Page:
KMA is sharing the first-person accounts of physicians from across the state as they prepare for and battle the COVID-19 pandemic. These stories will also be published at kyma.org/covid19. If you are interested in submitting an account, please email Emily Schott, firstname.lastname@example.org.
KMA spoke to Charles Papp, M.D. regarding telehealth and his work advocating for solutions to some of its challenges, which were recently recognized by Congressman Andy Barr.
As a physician in private practice, I’ve dealt with COVID-19, both clinically and as a business owner. Working in a hospital setting is harder, especially with the limitations on PPE. In the meantime, I’ve tried to use telemedicine whenever possible in my practice and I wrote about that recently in the Lexington Medical Society newsletter. Up to now its use in the hospital has been limited. New government regulations and recommendations have made it clear that telemedicine’s use should be maximized. Unfortunately telemedicine visits in the hospital setting had significant billing difficulties. When these difficulties were pointed out to our local Congressman, Andy Barr, he agreed and worked to make changes that corrected this problem. The Department for Health & Human Services adopted these changes, thanks to his efforts. (See Barr’s press release and more information about the change).
This is just one example of advocacy and I’m sure there are others. It is important to remember that our advocacy never stops and government leaders listen to physicians. While physicians are focusing on providing the best patient care possible in the era of COVID-19, rules and regulations are changing rapidly that are having an immeasurable impact on how that patient care is delivered and reimbursed. And the value and necessity of robust advocacy has never been more clearly demonstrated than during this current crisis. Whether it be the public, policymakers, or patients, each have turned to us for our clinical advice and counsel. We remain their trusted source for information and expertise. We should embrace that role and use our influence to effect positive change for patients, physicians, and the entire health care system.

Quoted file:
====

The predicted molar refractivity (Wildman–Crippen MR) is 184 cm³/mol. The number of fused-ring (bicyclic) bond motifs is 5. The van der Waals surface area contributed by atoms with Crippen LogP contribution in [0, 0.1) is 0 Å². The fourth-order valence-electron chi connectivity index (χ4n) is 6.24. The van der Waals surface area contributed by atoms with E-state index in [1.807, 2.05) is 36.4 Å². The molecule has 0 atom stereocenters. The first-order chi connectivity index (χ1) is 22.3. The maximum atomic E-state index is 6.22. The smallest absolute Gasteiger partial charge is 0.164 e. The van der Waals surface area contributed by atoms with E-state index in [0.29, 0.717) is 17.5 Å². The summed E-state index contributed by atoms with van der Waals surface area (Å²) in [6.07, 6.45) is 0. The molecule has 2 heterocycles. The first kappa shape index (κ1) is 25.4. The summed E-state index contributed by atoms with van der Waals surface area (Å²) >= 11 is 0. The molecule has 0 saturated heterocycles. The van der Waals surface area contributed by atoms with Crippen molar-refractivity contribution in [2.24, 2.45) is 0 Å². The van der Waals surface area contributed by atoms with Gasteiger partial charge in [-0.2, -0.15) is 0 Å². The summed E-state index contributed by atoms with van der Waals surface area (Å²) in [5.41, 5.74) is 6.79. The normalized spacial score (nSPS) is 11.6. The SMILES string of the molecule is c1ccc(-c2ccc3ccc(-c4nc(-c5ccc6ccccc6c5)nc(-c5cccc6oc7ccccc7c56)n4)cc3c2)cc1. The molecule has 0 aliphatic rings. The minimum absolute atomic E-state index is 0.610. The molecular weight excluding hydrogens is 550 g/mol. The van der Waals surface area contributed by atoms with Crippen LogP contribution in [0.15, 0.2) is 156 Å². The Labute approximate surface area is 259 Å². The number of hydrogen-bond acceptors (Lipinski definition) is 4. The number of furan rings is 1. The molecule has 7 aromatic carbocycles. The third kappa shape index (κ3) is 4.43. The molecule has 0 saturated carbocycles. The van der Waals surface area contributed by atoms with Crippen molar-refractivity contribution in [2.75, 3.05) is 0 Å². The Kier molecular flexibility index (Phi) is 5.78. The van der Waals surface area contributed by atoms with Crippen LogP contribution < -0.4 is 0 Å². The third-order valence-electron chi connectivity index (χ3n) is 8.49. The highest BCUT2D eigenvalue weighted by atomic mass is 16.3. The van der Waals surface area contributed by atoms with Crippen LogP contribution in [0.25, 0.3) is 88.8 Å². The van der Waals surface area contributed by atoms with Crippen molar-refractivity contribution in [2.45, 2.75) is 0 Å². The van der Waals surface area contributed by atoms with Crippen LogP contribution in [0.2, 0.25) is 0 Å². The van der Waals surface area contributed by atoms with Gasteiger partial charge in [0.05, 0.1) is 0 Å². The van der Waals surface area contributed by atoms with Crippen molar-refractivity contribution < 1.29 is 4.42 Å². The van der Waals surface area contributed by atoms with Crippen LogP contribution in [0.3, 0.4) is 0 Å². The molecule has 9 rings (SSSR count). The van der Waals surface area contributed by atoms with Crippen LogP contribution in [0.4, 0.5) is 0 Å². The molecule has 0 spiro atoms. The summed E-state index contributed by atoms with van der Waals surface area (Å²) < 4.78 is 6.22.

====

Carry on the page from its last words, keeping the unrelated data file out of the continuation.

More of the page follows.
But to advocate, we must build relationships with our government officials. I have had the opportunity to meet with my state and federal legislators by participating in the KMA Physicians’ Day at the Capitol and the AMA National Advocacy Conference. I have enjoyed these visits immensely and have considered it both a privilege and an obligation to do my part by advocating on behalf of my profession and my patients. And I fostered those relationships in many ways, including with Congressman Barr and other local leaders. I would encourage you to do the same.
As the dust settles and we look back on lessons learned, one lesson I hope we remember is that as physicians, we have a voice. It is a loud voice that can reverberate across society – if only we choose to use it.